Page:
Chemical engineers hold about
31,700 jobs in
the United States. Employment
opportunities exist in many places because virtually all products require
input from chemical engineers. They troubleshoot processes in Texas, write
software in California, design cars in Michigan, manage production in New
Jersey, analyze financial markets in New York, write documentation in
Tennessee, teach in Kansas, and litigate patents in Washington, D.C.
While most U.S. chemical engineering students are employed in the U.S.
following graduation, taking advantage of overseas study and employment
could enhance your career. Foreign work assignments offer the most
practical way to gain international experience, although exchange and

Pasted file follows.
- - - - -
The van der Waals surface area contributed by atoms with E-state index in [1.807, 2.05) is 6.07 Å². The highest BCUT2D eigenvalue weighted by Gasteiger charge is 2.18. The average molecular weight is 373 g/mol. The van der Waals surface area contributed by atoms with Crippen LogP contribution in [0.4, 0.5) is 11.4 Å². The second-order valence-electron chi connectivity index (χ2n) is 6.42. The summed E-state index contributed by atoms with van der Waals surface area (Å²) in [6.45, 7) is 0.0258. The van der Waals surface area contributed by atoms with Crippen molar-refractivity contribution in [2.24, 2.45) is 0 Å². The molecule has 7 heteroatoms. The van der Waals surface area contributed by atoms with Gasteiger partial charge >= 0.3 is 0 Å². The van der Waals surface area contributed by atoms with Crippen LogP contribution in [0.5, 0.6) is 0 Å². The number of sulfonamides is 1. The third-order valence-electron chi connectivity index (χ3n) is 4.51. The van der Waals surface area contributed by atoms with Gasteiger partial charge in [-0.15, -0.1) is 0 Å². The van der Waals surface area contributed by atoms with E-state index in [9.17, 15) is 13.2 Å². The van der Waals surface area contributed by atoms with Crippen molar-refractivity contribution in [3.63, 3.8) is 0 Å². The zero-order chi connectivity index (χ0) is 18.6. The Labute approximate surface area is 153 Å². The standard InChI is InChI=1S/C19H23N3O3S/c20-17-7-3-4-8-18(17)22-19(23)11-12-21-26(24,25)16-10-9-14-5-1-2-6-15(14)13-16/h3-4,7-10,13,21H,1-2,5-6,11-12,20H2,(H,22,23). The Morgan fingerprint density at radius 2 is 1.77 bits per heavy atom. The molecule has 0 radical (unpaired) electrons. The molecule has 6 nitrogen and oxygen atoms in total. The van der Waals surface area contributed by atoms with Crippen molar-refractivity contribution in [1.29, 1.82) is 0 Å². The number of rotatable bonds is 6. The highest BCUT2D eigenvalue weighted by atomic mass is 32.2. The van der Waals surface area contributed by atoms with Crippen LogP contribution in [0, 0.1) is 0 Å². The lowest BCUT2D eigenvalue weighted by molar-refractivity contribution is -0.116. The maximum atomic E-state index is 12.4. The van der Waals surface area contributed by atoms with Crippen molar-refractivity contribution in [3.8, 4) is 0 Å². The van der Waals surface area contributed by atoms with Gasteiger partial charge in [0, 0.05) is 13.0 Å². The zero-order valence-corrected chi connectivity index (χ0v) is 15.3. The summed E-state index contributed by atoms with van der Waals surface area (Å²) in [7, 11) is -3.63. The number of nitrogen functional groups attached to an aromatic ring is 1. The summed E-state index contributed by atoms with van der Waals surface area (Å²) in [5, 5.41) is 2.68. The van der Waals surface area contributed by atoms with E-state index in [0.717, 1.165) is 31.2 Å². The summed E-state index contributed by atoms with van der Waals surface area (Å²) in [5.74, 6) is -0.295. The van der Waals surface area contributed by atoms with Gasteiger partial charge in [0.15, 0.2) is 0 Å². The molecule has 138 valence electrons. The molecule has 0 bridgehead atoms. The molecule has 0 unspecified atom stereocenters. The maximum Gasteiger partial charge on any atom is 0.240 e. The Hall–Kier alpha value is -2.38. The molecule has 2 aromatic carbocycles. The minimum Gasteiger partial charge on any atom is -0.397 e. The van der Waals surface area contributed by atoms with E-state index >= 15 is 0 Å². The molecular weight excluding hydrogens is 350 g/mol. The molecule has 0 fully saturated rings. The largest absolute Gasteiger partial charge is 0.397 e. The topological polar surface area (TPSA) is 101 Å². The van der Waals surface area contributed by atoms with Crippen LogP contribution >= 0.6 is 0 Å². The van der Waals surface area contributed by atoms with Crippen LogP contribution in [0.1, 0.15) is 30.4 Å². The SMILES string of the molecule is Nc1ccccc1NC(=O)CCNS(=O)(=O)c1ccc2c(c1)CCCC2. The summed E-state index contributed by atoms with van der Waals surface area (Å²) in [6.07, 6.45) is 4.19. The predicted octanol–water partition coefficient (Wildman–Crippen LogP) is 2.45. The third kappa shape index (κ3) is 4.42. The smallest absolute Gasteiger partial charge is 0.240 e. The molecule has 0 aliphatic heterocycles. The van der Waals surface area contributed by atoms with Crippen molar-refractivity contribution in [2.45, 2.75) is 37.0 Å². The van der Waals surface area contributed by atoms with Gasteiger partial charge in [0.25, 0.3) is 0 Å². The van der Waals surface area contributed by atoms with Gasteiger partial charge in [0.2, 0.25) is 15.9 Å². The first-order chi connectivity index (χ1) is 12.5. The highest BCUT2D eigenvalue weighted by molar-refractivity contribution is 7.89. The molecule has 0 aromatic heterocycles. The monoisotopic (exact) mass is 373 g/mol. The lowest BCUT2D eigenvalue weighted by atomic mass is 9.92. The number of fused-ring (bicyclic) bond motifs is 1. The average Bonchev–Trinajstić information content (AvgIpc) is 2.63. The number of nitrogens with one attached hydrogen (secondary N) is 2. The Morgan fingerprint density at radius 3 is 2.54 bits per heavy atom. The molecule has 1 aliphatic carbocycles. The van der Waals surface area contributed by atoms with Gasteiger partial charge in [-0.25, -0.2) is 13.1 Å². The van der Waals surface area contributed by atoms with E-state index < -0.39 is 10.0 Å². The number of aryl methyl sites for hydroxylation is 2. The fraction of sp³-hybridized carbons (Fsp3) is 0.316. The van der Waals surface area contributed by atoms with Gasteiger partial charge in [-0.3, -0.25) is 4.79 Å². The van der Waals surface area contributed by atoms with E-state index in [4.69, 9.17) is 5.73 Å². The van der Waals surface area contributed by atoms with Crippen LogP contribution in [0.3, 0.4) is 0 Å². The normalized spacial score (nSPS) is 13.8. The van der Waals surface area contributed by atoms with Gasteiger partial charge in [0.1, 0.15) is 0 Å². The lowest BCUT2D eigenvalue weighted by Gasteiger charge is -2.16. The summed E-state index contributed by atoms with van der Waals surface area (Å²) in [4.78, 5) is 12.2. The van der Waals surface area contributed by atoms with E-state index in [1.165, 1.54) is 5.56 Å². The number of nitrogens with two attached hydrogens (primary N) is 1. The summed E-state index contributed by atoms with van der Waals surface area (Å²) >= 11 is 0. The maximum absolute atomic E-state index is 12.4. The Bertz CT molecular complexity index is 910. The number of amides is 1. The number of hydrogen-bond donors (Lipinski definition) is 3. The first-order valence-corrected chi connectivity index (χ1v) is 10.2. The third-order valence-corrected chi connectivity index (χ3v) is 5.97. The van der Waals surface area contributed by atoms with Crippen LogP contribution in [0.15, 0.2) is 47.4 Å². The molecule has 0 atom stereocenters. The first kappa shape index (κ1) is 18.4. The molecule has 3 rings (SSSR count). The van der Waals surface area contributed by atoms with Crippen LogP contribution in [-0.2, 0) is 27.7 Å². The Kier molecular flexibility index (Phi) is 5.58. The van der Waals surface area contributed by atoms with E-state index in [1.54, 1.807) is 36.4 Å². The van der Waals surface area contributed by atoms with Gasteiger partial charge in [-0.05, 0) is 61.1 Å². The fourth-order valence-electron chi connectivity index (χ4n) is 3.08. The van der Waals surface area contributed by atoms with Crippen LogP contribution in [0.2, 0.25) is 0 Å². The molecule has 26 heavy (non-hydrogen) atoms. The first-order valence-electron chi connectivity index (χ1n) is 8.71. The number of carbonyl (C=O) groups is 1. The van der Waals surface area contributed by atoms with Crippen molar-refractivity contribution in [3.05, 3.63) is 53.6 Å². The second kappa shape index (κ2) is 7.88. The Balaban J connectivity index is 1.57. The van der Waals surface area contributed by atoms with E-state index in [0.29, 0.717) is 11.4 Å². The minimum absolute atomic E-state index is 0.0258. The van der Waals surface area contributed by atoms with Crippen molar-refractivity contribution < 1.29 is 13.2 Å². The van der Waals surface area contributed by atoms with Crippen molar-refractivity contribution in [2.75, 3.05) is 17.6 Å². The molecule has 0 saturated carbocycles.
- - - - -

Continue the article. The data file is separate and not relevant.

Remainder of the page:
study abroad programs do exist for chemical engineering students. There
are things to consider before you decide to study or work abroad.
After graduation, starting a new job may involve moving to a new city or
geographic location. Before accepting an offer, look at the personal and
financial aspects involved. Consider the distance from your family and
friends, and access to interesting recreational activities, in addition to
the social, demographic, and economic profile of the new area. Factors
like the cost of living, tax rates, the housing market, and climate are
also important to consider. Enjoying where you live can make a good job
Some areas of the country have higher concentrations of chemical
engineering employees than others.
Note: Some resources in this section are provided by the US Department
of Labor, Bureau of Labor Statistics
and the American Institute of Chemical Engineers.